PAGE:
Does this woman have the world’s coolest job?
She jets around the world hosting A-list parties, skips the line at more than 100 museums around the globe and has major contemporary artists on speed-dial. Who is she? Marlies Verhoeven, CEO and co-founder of private art club, The Cultivist.
Photo by Bruce Damonte, courtesy of The Broad and Diller Scofidio + Renfro
Don’t get us wrong: we love our job. But if there was one gig that us Jetsetters would kill to have, it’s Marlies Verhoeven’s. As the CEO and co-founder of The Cultivist, the world’s first members-only arts club, the Belgium-born art doyenne, who currently lives in New York’s West Village, travels the globe hosting the world’s hottest art events. Fancy a cocktail party in Paris’ Palais de Tokyo Arts Club? Or a private dinner in a Brooklyn artist’s studio? Or perhaps an after-hours tour of the Picasso sculpture exihibit at MoMa? Verhoeven has done all that and more. Siobhan Reid sat down with the ex-Sotheby’s staffer to talk shop, travel essentials, and the summer art events she’s most excited for.
So why a career in art?
"I grew up in Belgium as the only girl in a family of four boys, and my mom would take me on weekend trips to museums around Europe. Because of those experiences, I developed an interest in art from a very young age."
How did you come up with the idea for The Cultivist?
"I met my co-founder, Daisy, while working at Sotheby’s in London. Over my 6-year run there, we learned the importance of delivering impeccable service to a very elite, well-traveled clientele. But along the way, we started to realize there was a growing interest in art events from customers who weren’t necessarily Sotheby’s clients. We’d get daily phone-calls from them asking how they could go to so-and-so opening or talk. And that’s where the idea for The Cultivist came from."
I’ve read that big-name artists like Marina Abramović and Richard Phillips are both Cultivist members. So, what kind of access would I—as just a regular New Yorker—have if I joined?
"When you get accepted, you’re given a card that allows you to skip the line at more than 100 museums around the world like the Tate Modern and the Museum of Modern Art. You’re also given access to hundreds of Cultivist events and fairs such as Art Basel and FIAC (Foire Internationale d’Art Contemporain). And if you want to meet artists, experts or curators, we make introductions."
So it sounds like you’re on the road pretty often. How has travel enhanced your appreciation for art?
"I travel at least once every month for work, and every time I go somewhere, I rediscover art in a way that is very powerful and personal. When I saw Ugo Rondinone’s exhibit in Holland, for example, it reminded me of how much I love his work. Or two days ago, when we had a Cultivist dinner at Mexican artist Bosco Sodi’s huge studio in Brooklyn. He was speaking to the group about what art means to him, and he said that he would always create things even if it involved paying for the privilege because he doesn’t know any other way. That kind of passion transforms you."
Besides hobnobbing with some of the biggest names in the art world, what else do you and your team do on business trips?
"We go to art fairs, meet with artists, and explore new things to see and do, because we’ve got to keep up to speed on the most interesting and exciting experiences in any given city."
And what new things should we be excited about this summer?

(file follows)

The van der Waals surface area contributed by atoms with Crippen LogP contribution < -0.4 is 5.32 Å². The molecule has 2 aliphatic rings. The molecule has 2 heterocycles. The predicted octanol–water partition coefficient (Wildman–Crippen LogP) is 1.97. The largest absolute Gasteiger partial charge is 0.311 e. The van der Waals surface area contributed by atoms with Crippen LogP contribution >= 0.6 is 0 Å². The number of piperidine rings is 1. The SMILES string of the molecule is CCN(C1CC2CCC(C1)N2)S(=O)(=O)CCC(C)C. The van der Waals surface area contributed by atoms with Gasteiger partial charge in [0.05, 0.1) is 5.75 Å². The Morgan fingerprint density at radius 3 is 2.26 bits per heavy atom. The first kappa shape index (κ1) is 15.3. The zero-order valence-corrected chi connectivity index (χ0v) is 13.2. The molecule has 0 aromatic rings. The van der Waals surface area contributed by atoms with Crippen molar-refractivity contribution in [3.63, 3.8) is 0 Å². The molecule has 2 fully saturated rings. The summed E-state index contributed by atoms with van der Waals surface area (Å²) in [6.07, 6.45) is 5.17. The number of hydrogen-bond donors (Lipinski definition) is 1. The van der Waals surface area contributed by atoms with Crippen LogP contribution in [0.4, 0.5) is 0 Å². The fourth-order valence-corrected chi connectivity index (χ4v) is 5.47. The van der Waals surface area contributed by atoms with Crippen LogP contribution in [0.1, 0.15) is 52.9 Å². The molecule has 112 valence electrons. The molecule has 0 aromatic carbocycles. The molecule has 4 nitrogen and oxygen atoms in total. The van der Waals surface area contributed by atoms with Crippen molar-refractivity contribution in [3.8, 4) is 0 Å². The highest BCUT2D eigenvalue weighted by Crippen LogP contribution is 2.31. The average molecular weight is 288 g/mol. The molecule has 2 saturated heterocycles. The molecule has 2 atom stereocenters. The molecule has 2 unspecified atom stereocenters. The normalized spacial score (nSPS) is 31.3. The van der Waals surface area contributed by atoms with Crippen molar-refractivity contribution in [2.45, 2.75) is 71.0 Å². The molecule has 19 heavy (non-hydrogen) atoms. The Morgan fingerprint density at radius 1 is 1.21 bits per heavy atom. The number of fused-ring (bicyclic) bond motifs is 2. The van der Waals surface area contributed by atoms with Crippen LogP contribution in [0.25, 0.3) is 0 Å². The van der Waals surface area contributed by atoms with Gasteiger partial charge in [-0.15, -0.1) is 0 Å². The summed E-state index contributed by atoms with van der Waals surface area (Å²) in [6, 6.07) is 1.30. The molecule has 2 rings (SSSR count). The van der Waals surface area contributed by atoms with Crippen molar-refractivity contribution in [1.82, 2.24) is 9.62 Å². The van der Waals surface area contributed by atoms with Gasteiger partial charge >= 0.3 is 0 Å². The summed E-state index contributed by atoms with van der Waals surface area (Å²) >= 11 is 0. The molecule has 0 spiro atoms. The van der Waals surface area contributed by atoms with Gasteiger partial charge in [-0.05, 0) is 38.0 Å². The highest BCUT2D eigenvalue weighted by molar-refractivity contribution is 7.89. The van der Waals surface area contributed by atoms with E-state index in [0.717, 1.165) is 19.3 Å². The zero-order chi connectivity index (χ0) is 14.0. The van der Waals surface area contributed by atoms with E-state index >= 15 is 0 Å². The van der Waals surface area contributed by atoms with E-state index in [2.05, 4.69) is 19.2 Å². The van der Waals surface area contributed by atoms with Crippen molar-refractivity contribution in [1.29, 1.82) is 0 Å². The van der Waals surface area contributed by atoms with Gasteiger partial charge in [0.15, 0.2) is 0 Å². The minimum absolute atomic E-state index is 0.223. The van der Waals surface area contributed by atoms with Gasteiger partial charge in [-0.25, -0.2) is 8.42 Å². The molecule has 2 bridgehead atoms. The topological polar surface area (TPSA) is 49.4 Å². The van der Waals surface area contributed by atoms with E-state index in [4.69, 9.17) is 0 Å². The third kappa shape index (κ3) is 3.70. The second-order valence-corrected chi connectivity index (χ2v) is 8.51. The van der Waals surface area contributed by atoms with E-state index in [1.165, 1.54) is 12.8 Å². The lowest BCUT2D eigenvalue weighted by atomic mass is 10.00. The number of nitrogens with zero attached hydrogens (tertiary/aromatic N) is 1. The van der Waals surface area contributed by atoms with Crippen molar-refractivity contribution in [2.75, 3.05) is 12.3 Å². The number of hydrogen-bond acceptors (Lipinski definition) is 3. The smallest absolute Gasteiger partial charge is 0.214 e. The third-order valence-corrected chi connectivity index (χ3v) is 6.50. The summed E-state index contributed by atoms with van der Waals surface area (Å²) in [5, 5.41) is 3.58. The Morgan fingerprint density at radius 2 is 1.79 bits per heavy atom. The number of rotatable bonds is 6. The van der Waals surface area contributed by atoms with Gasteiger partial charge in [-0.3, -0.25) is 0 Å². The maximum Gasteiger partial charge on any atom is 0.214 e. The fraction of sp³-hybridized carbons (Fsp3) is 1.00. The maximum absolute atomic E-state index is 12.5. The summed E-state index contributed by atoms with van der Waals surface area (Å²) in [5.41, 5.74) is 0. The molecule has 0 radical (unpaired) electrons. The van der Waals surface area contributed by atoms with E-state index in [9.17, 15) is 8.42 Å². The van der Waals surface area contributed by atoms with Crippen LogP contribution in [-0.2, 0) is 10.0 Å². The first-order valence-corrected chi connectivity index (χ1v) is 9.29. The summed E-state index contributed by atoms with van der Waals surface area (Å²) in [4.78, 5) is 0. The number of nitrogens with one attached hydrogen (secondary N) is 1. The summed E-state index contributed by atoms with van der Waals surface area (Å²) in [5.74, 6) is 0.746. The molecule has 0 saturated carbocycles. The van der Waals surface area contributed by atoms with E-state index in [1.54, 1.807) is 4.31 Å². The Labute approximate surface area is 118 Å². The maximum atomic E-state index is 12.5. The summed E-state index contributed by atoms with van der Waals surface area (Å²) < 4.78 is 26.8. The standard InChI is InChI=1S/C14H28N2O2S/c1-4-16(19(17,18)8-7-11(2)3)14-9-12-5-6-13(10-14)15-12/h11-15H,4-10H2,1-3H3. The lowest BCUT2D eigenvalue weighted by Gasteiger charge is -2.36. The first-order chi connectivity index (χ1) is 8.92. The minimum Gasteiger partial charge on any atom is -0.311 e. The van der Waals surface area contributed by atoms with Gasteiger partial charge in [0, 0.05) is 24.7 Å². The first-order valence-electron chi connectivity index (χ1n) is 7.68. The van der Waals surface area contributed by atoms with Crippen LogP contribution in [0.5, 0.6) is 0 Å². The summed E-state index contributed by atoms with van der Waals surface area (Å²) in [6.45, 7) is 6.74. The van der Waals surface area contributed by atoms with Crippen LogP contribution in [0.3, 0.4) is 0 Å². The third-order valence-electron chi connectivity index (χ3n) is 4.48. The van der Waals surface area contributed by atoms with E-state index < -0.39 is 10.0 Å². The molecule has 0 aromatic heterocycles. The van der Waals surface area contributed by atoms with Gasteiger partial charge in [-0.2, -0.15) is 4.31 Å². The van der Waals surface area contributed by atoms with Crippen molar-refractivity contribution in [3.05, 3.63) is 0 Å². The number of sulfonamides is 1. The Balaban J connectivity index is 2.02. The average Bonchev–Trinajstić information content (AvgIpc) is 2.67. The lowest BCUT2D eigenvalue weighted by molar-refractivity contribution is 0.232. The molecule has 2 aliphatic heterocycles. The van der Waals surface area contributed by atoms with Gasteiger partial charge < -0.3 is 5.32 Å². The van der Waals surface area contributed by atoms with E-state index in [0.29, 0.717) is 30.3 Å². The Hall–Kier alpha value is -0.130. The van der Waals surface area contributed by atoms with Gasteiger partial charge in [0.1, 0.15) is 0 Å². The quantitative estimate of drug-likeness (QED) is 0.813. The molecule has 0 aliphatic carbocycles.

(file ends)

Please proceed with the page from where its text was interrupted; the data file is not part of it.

There are a couple exhibits I’m really looking forward to, the first being Swiss artist Ugo Rondinone’s ‘Seven Magic Mountains‘ installation in the Nevada desert. Ugo has created these massive multicolored sculptures that tower over the landscape. If it’s anything like his previous work, I expect it to be an incredibly spiritual experience. Anyone traveling in that direction, should definitely swing by—and make sure to snap a selfie!
There are also two major museum openings taking place right before summer. Next month, the San Francisco Museum of Modern Art is reopening to the public, and will become the largest modern art museum in the US. The building is spectacular. And on the other side of the world the Tate Modern is opening a new wing. It’s the first time in years that the UK government has given funding to a project like this, so it’s bound to be pretty amazing. A Georgia O’Keefe retrospective will be on view in the wing after the opening.
Madrid’s Museo Del Prado is getting prepared to host the Hieronymus Bosch exhibit. The Netherlands’ Noordbrabants Museum was fortunate to feature some of Bosch’s panels earlier this year, and the exhibit was so popular that tickets sold out. So if that’s any indication of how incredible the Prado’s exhibit will be, I’d recommend getting tickets ASAP.
It sounds like you have quite the summer ahead of you! Now to back up a bit, have there been any places that you visited this past year that surprised you?
I’d been to Mexico for 6 weeks on an exchange program when I was younger, but for the most part, I felt like I had been there, done that. So when it came to going for work, to see the Zona Maco Contemporary Art Fair in Mexico City, I wasn’t super enthusiastic. But I was blown away by the art, the talent and the general good vibes, and I can’t wait to go back this year"
And what were your go-to travel essentials for the trip?
"My Cultivist museum card, of course, two back-up phone-chargers and these gorgeous, lightweight silk pajamas from Piamita that are so beautiful, I could wear them out to dinner. I’d also never travel without this one little suitcase I’ve had for forever—I don’t even know the brand, but I bring it with me everywhere. Every airline has different rules about the size of your luggage, but this carry-on fits a ton of stuff and has never caused problems."
I’ll have to check out those pajamas! Where will you bring them next?
To Marfa! I’m embarrassed to say that I’ve never been, but I’m finally making the trip this year. I can’t wait."